"Our study is the first large, prospective randomized study to assess the effects of losartan on aortic enlargement in adults with Marfan syndrome, and confirms previous findings in a mouse model," said lead investigator Maarten Groenink MD, PhD from the Departments of Cardiology and Radiology at Academic Medical Centre in Amsterdam, The Netherlands. "We're very excited to see that such a commonly used drug that is not expensive and has a familiar side-effect profile could have a significant effect on this very serious and frightening risk factor for these patients. These findings may change standard clinical management." Marfan syndrome, a heritable connective tissue disorder, affects 2-3 in 10,000 people. It causes progressive enlargement of the aorta, making it prone to rupture, which can be fatal in more than 50% of cases. Currently, the only effective treatment is prophylactic surgical aortic root replacement.
In addition to lowering blood pressure, the main benefit of losartan is believed to be its interference with the biochemical process that causes aortic enlargement. To assess this, the COMPARE study included 233 participants (47% female) with Marfan syndrome from all four academic Marfan screening centers in the Netherlands. Subjects were a mean age of 41 years, 27% had previously undergone prophylactic aortic root replacement, and the majority (73%) were being treated with beta blockers. A total of 117 subjects were randomized to receive no further treatment, while 116 were randomized to receive losartan 50 mg daily, doubling after 14 days if there were no side effects. Aortic enlargement was monitored with magnetic resonance imaging (MRI) for three years of follow-up. During the study period, if patients in either arm required prophylactic aortic root replacement the decision was left to the discretion of the attending cardiologists based on existing guidelines and anticoagulation therapy was initiated when appropriate.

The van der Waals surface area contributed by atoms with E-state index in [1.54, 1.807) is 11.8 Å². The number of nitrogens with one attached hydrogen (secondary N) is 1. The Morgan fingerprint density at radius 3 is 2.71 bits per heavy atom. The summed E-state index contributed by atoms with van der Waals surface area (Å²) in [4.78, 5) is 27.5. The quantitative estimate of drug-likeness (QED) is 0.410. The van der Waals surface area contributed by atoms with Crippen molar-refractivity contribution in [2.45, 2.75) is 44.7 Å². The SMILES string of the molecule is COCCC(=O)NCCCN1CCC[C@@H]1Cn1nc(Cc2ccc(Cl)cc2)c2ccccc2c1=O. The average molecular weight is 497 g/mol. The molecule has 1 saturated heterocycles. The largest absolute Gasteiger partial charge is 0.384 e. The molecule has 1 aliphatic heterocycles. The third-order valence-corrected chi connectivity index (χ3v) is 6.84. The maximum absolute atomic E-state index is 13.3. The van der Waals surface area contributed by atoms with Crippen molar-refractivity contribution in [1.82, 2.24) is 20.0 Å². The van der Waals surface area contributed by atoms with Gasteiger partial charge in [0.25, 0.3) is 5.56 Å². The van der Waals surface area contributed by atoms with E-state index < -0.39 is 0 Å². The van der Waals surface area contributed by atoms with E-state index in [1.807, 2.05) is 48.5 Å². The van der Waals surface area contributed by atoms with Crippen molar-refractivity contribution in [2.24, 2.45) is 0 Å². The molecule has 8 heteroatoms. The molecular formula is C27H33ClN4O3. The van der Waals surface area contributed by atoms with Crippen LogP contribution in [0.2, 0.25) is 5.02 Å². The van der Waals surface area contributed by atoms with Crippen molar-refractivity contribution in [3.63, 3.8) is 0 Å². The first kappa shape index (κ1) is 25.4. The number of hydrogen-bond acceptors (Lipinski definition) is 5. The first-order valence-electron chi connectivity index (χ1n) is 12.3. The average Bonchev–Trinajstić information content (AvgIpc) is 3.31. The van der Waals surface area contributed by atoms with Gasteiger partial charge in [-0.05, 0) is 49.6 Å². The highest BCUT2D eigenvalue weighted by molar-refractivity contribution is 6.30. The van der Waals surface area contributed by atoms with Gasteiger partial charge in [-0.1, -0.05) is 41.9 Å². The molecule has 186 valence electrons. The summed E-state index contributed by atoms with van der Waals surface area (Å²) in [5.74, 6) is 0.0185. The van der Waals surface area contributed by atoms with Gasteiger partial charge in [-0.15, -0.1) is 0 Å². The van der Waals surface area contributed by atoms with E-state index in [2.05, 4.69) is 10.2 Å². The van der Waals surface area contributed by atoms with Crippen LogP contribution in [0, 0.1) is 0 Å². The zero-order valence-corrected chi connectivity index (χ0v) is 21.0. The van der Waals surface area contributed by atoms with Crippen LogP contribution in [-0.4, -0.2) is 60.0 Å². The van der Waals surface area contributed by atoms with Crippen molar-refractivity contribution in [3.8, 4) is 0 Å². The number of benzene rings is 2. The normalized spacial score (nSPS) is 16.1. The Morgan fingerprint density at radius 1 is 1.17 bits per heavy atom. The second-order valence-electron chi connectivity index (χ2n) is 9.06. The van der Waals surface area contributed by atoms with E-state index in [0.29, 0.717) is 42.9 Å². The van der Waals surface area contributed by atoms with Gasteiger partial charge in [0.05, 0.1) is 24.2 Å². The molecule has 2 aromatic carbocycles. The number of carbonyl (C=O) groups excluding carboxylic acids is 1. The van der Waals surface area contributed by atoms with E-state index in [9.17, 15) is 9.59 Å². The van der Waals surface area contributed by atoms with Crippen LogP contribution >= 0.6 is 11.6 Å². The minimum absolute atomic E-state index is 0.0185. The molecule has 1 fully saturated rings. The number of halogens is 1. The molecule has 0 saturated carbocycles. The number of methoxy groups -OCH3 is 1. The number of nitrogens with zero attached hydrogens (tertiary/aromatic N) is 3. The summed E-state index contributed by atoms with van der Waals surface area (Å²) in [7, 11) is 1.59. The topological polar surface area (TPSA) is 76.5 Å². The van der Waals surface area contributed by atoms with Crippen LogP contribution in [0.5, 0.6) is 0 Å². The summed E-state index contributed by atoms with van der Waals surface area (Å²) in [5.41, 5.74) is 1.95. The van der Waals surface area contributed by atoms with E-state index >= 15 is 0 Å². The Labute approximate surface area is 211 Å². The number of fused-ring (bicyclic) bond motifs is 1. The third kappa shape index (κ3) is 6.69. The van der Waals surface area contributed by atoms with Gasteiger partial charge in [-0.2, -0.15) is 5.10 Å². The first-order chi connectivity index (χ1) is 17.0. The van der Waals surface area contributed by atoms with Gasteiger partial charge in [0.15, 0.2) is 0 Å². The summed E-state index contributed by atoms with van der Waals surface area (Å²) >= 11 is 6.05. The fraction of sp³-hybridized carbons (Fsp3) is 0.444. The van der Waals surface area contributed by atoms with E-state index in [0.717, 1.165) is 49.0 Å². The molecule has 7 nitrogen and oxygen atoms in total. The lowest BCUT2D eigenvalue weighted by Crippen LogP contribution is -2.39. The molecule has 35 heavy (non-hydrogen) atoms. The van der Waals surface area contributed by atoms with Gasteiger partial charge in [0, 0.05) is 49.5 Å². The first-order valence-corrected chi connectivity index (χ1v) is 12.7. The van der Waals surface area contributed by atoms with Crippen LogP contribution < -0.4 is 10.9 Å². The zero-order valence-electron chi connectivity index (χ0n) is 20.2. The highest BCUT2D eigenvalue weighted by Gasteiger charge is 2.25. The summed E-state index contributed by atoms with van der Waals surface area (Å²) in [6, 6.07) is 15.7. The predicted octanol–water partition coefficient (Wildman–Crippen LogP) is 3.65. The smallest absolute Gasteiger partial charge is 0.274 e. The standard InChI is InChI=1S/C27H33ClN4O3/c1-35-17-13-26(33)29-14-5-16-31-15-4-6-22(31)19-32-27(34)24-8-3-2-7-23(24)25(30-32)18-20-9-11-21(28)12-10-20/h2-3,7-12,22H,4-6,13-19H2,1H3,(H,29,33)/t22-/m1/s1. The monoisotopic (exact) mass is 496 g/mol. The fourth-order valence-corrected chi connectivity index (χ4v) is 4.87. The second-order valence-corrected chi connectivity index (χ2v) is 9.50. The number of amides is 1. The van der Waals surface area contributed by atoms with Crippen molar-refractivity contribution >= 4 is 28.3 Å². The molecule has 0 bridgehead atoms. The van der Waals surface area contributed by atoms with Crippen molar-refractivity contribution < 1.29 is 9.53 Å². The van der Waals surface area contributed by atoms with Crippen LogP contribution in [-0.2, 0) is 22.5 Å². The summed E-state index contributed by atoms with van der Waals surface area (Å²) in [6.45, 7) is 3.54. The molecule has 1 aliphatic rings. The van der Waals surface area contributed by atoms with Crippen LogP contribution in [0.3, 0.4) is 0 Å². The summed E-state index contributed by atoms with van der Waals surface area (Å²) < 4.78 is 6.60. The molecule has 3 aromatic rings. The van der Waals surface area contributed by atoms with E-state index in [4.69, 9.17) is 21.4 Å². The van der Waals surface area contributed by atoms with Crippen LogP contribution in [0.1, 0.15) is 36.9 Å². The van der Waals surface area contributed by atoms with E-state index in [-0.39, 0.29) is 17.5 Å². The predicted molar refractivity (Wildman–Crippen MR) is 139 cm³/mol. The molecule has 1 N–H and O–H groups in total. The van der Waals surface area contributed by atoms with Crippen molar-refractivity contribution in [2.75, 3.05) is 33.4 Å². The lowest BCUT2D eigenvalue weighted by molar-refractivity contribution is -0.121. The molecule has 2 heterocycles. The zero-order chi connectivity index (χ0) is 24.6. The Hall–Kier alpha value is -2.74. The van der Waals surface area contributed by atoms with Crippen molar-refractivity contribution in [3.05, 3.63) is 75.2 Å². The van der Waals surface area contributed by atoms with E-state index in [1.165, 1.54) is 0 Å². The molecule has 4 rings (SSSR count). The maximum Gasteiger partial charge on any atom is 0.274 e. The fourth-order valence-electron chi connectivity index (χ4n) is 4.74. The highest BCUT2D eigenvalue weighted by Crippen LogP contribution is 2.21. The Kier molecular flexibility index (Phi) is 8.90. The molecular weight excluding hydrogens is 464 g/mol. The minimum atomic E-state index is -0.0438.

The study showed that after 3 years aortic root enlargement was significantly less in the losartan group than in controls (0.77 mm vs. 1.35 mm, p=0.014), and 50% of losartan patients showed no growth of the aortic root compared to 31% of controls (p=0.022). In Marfan syndrome aortic enlargement is usually confined to the 'aortic root', but may also extend beyond it. The study showed that aortic enlargement beyond the root was not significantly reduced by losartan. However, among the subset of patients who had already received aortic root replacement, dilation in one section, called the aortic arch, was significantly lower in patients treated with losartan compared to controls (0.50 mm vs. 1.01 mm; p=0.033). "This result should be interpreted with some caution as baseline aortic dimensions of patients with prior aortic root replacement were not completely comparable between the groups, " said Dr. Groenink. Although the reduced rate of aortic enlargement in the losartan group suggests this drug may postpone or even prevent aortic rupture as well as the need for prophylactic surgery in Marfan patients, the study did not actually demonstrate this result.
There were no differences in the rate of aortic dissections (0 in the losartan group and 2 controls) or elective aortic surgery (10 in the losartan group and 9 in controls) and no cardiovascular deaths occurred. "The incidence of clinical events was low in our study and therefore the clinical relevance of losartan treatment on aortic surgery and aortic dissection could not be determined," said Dr. Groenink, adding that only a larger prospective trial with longer follow-up can ultimately determine this outcome.